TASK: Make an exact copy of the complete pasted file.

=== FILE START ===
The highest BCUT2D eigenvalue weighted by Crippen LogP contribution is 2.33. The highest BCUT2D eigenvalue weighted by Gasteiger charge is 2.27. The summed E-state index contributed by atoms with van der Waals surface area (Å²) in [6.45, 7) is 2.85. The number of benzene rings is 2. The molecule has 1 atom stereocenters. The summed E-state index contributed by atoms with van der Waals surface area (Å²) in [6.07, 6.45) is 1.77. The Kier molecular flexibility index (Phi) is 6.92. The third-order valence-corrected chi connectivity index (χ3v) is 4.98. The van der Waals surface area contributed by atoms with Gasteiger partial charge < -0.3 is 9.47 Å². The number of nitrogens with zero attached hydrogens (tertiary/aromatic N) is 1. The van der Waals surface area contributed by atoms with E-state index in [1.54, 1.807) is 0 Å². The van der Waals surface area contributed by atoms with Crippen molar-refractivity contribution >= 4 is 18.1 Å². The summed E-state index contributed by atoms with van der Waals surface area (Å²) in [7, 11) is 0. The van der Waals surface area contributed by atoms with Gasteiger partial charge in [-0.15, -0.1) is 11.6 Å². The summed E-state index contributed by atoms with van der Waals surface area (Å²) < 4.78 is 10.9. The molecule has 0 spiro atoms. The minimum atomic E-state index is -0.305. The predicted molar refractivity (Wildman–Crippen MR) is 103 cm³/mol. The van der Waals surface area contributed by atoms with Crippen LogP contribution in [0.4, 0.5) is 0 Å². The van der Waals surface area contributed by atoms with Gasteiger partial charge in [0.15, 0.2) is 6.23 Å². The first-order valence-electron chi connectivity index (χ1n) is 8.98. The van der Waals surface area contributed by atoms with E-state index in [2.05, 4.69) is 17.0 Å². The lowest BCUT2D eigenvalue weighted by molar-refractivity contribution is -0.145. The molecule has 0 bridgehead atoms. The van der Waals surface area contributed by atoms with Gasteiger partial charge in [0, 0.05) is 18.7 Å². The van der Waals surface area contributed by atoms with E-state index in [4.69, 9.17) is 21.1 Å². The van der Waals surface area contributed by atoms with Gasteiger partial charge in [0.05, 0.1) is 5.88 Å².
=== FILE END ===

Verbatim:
The highest BCUT2D eigenvalue weighted by Crippen LogP contribution is 2.33. The highest BCUT2D eigenvalue weighted by Gasteiger charge is 2.27. The summed E-state index contributed by atoms with van der Waals surface area (Å²) in [6.45, 7) is 2.85. The number of benzene rings is 2. The molecule has 1 atom stereocenters. The summed E-state index contributed by atoms with van der Waals surface area (Å²) in [6.07, 6.45) is 1.77. The Kier molecular flexibility index (Phi) is 6.92. The third-order valence-corrected chi connectivity index (χ3v) is 4.98. The van der Waals surface area contributed by atoms with Gasteiger partial charge < -0.3 is 9.47 Å². The number of nitrogens with zero attached hydrogens (tertiary/aromatic N) is 1. The van der Waals surface area contributed by atoms with E-state index in [1.54, 1.807) is 0 Å². The van der Waals surface area contributed by atoms with Crippen molar-refractivity contribution >= 4 is 18.1 Å². The summed E-state index contributed by atoms with van der Waals surface area (Å²) in [7, 11) is 0. The van der Waals surface area contributed by atoms with Gasteiger partial charge in [-0.15, -0.1) is 11.6 Å². The summed E-state index contributed by atoms with van der Waals surface area (Å²) < 4.78 is 10.9. The molecule has 0 spiro atoms. The minimum atomic E-state index is -0.305. The predicted molar refractivity (Wildman–Crippen MR) is 103 cm³/mol. The van der Waals surface area contributed by atoms with Crippen LogP contribution in [0.4, 0.5) is 0 Å². The van der Waals surface area contributed by atoms with Gasteiger partial charge in [0.15, 0.2) is 6.23 Å². The first-order valence-electron chi connectivity index (χ1n) is 8.98. The van der Waals surface area contributed by atoms with E-state index in [2.05, 4.69) is 17.0 Å². The lowest BCUT2D eigenvalue weighted by molar-refractivity contribution is -0.145. The molecule has 0 bridgehead atoms. The van der Waals surface area contributed by atoms with Gasteiger partial charge in [0, 0.05) is 18.7 Å². The van der Waals surface area contributed by atoms with E-state index in [4.69, 9.17) is 21.1 Å². The van der Waals surface area contributed by atoms with Gasteiger partial charge in [0.05, 0.1) is 5.88 Å².